Supposedly, you can lose 5 to 10 pounds in three short days on the Shake Cleanse, aka Shakeology’s 3-Day Cleanse. Basically, you have 3 shakes a day (water and ice only, which is actually pretty yummy to me), plus a little bit of fruit for snacking, and then a salad of greens and veggies with a little bit of protein for dinner. Given my blood sugar problems throughout my life and the fact that with P90X and changes in exercise and diet, I’ve been able to jump back away from the diabetes threshold, I’ve not done so well fasting before. This really wasn’t a fast, though, but a “cleanse.”
It sounded great on the surface. Instead of supplementing my workouts with the 140-calorie, low-glycemic-index shake, I would turn it into meal replacements for 3 days and, like my friends, watch the excess weight slide right off. It’s recently been reported as safe for diabetics because it won’t send your blood sugar into orbit with it being about half of what’s considered low-glycemic. I also had in mind that I would be able to replace my daily protein shake supplement, my liquid vitamins, my probiotics, various supplements, and any occasional cleanses to offset the fairly high cost (around $4 per shake).
Unfortunately, it didn’t work for me, even for as much as I wanted this to work. It seems that I can probably supplement my diet with these shakes, especially like after a workout, but I cannot do the Shake Cleanse. I lasted until 3 PM.
By then, I thought I would kill the next thing to walk through my door—and eat it for food. Others who’ve done the 3-day cleanse have reported hunger pains but eventually getting their energy back after the first or second day. I doubt that they have diabetes or any serious blood sugar problems because for me, it was way more than “just hunger pains.”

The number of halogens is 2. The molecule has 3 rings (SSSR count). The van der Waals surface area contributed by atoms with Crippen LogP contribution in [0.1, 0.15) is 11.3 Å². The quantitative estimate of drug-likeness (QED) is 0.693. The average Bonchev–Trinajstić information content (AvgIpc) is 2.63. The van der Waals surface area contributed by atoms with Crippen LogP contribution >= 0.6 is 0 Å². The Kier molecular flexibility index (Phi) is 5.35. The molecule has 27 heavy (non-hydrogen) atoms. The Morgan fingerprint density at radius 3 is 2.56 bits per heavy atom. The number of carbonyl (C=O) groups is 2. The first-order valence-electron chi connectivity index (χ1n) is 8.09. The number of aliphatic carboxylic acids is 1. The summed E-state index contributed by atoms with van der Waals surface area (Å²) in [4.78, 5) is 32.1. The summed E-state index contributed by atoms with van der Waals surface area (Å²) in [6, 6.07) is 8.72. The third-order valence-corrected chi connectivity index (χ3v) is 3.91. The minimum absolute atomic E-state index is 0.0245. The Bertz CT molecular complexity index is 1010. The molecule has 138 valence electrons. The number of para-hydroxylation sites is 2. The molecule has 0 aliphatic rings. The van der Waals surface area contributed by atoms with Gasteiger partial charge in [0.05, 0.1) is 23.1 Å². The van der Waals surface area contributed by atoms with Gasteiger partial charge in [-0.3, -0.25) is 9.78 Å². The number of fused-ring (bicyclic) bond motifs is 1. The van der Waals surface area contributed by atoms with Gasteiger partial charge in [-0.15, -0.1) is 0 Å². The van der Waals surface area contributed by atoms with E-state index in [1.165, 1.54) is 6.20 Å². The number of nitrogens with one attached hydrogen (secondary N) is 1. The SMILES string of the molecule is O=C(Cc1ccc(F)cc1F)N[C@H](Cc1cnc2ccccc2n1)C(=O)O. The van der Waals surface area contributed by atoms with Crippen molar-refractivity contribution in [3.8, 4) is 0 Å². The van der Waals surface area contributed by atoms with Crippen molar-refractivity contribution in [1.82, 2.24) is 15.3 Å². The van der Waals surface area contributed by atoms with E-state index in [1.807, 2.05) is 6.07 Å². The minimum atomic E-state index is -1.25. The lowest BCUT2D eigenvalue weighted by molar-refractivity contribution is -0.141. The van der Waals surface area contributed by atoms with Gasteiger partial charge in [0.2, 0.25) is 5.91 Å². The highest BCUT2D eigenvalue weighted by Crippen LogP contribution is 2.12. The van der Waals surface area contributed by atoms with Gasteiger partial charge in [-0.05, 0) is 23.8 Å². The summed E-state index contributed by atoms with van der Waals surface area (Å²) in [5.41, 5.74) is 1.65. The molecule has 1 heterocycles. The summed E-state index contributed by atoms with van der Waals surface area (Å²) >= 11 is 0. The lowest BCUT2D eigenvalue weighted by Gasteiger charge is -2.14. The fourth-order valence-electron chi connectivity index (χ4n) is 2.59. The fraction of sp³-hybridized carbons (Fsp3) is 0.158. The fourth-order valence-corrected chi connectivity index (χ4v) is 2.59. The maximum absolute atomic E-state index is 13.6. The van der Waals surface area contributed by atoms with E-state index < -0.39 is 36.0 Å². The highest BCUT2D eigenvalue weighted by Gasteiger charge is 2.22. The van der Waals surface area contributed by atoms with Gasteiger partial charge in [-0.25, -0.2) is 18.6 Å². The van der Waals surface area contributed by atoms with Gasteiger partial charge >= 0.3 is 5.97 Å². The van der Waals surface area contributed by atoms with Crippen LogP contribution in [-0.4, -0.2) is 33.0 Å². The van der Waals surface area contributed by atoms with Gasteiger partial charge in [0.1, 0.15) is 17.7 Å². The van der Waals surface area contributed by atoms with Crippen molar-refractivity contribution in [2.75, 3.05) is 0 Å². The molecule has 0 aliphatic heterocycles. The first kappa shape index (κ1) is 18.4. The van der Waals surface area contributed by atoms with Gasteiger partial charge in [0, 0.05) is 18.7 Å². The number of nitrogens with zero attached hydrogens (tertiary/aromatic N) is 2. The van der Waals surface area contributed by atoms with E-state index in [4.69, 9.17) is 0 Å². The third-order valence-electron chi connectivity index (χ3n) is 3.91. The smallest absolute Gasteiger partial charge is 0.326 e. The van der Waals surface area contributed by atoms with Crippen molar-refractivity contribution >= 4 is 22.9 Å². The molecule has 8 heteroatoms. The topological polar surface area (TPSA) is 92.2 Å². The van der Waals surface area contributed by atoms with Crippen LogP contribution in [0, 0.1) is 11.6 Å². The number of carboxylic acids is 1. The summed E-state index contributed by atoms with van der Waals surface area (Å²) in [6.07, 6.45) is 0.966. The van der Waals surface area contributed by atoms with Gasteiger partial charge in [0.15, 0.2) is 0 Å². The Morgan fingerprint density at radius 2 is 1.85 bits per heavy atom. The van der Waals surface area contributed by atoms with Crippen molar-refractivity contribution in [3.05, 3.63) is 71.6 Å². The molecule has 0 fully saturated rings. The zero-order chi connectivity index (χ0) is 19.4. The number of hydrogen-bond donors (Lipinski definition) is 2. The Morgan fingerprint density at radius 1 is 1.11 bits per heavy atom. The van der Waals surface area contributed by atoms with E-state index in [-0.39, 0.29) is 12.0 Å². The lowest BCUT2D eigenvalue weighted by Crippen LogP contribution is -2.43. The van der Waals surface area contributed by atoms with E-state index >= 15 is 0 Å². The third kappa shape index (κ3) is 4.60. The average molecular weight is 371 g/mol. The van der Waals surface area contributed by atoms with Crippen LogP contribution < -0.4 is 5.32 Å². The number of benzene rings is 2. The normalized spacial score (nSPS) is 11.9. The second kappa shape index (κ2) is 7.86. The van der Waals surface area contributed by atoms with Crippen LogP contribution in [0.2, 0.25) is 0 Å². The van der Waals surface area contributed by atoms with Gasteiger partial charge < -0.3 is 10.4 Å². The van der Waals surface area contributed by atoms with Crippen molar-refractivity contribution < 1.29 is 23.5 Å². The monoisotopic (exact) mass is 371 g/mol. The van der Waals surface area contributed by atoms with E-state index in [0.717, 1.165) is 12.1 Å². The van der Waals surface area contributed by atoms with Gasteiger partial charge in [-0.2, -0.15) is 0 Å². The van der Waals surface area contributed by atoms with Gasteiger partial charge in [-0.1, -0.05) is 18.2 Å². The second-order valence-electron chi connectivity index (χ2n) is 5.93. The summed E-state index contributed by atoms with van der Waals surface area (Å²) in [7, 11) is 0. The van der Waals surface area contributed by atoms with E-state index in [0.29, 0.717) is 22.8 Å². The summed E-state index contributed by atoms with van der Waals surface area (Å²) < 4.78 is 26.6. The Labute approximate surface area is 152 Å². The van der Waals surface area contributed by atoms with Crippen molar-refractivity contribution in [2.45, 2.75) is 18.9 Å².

I take great strides to keep my blood sugar level. If it drops, I immediately become cranky. Then, I become totally irrational about food. It’s a survival mechanism that kicks in and I can focus on nothing but where my next meal is coming from. I will eventually get dizzy, nauseated, and do dangerous things to get to food. My British friends describe it as “peckish.” My ex-husband described it as “insane.”
When I was married and travelling on vacation with my family, I would usually point out to my then-husband that the time was approaching 11 AM and we needed to start looking for a place to have lunch. We’d pass the next town and he didn’t want to stop at a fast-food place so we’d keep driving. In the next town, he’d insist on forgoing a Denny’s because of something he’d heard on the news about their hiring practices. Several towns later, it would be 1:30 PM and I would be clawing at the door handle to get out of the car because nothing mattered but getting to food. By then, I’d be shaking all over and too ill to eat…but when I did get to food, I would devour everything in sight. Like I said, it was a form of survival instinct that kicked in and made me desperate to get something in my stomach. As for my then-husband, he didn’t understand my behavior and would sometimes prolong dining, thinking that by being stubborn, he could make me give in and act right.
When I get stuck in meetings at work, I simply must get up and get a protein snack and not worry if I piss off a General. If I sit quietly and behave and don’t eat for 8 hours, I become sick. So I’ve learned.
I’d thought I would be able to do the cleanse without the problems of fasting because I would have high-nutrient shakes and a sensible dinner, but my intake was too low and I began to crash early. So I called off the cleanse, drove immediately to a local chicken place, and refueled on protein. A few minutes later, I was fine. But as for my plans to do the Shakeology 3-Day Cleanse once a month? I can’t do it. Shakeology will have to remain a supplement, not a meal replacement and especially not a cleanse.
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